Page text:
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The battery weight in Leaf and Volt is good for safety but bad for roads
by Matt Marusiak on April 28, 2011
The battery packs that power electric cars such as the Nissan Leaf and Chevy Volt are extremely heavy. This feature improves the safety rating of the EV’s, but also leads to more road wear. Since road maintenance is financed mainly with fuel taxes on gasoline and diesel, drivers of the Nissan Leaf and Chevy Volt get a free ride. Taxing drivers per mile rather than per gallon would be a fairer way to fund road maintenance.
Road maintenance is currently funded by the Highway Trust Fund, which is financed by federal fuel taxes set at 18.4 cents per gallon for gasoline and 24.4 cents per gallon for diesel in 1993. Since 2008, however, highway spending surpassed the revenues from the trust fund. To make up the shortfall, the Treasury has had to provide $30 billon to the trust fund.
Contributing to the shortfall is that people are driving more fuel-efficient cars. Drivers of electric cars pay nothing for road maintenance (since they don’t use any gasoline or pay gas tax), yet they still contribute to road damage. Although not having to pay for road maintenance may seem like a good incentive to encourage people to buy EV’s, it fails to address the urgent problems of deteriorating roads and bridges across the nation, which impacts all drivers.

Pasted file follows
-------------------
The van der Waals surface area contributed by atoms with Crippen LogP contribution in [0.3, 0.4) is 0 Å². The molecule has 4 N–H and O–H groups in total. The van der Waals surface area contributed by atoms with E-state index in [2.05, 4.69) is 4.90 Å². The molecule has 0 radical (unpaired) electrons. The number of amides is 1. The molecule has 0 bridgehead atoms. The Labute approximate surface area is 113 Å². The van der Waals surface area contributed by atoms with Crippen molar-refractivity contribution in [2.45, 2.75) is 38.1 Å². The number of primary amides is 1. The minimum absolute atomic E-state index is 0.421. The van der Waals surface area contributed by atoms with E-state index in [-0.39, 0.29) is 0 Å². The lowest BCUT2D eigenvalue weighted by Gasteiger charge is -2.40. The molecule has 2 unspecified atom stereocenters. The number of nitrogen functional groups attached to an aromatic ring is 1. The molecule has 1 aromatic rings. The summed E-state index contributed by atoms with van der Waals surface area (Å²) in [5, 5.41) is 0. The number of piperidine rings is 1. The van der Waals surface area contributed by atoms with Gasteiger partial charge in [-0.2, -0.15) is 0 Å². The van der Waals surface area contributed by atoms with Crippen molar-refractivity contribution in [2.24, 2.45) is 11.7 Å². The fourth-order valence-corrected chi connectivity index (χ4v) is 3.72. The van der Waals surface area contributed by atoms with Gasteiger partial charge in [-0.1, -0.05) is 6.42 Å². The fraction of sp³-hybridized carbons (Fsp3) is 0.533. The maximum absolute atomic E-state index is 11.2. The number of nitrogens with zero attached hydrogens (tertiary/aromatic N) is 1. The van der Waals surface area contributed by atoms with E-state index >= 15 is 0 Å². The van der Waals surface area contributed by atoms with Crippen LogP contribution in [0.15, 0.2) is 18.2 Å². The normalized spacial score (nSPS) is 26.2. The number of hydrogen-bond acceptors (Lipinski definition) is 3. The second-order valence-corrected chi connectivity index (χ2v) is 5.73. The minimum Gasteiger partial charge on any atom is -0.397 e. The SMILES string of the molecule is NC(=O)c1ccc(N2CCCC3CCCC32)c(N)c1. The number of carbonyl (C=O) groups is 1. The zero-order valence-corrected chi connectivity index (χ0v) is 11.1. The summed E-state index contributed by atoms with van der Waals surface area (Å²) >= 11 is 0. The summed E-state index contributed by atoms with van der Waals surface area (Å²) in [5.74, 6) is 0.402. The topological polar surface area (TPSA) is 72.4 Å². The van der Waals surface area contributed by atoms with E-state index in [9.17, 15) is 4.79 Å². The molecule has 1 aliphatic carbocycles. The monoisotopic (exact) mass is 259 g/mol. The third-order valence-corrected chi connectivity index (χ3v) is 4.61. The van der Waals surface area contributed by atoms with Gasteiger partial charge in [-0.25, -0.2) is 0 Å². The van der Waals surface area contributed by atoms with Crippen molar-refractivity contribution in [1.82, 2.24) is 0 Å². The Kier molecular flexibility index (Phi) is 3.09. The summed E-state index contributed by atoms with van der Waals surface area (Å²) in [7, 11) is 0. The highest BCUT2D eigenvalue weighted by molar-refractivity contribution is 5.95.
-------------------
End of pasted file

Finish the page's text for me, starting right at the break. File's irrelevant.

One proposal is to tax people based on the miles they drive rather than tax the gas they use. This “pay-to-play” option would be a fairer way to charge drivers for the use of roads. Such a tax should also be tiered to weight, since a heavier vehicle would cause more wear.
But how much road wear, compared to similar sized cars, do EV’s really cause? An indication that driving EV’s would result in more wear is that, according to recent crash testing, the Leaf and Volt rate more safely than other size-comparable cars because they are heavier:
As small cars by length, width, and passenger capacity, the Volt and the Leaf might seem at a glance to be at greater risk in an accident. But there's one key thing that sets them apart from other small cars: their battery packs are extremely heavy. In fact, the Leaf and Volt tip the scales at 3,370 pounds and 3,760 pounds, respectively.
The Leaf or Volt actually weighs more than a SUV like the Jeep Cherokee, which has a curb weight of around 3,360 pounds.
Since the emissions from gasoline-powered cars cause damage to the environment, some sort of fuel tax should be maintained in addition to a per mile tax. If we expect our road system to outlast the combustion engine, however, drivers of electric cars need to start paying for the roads too.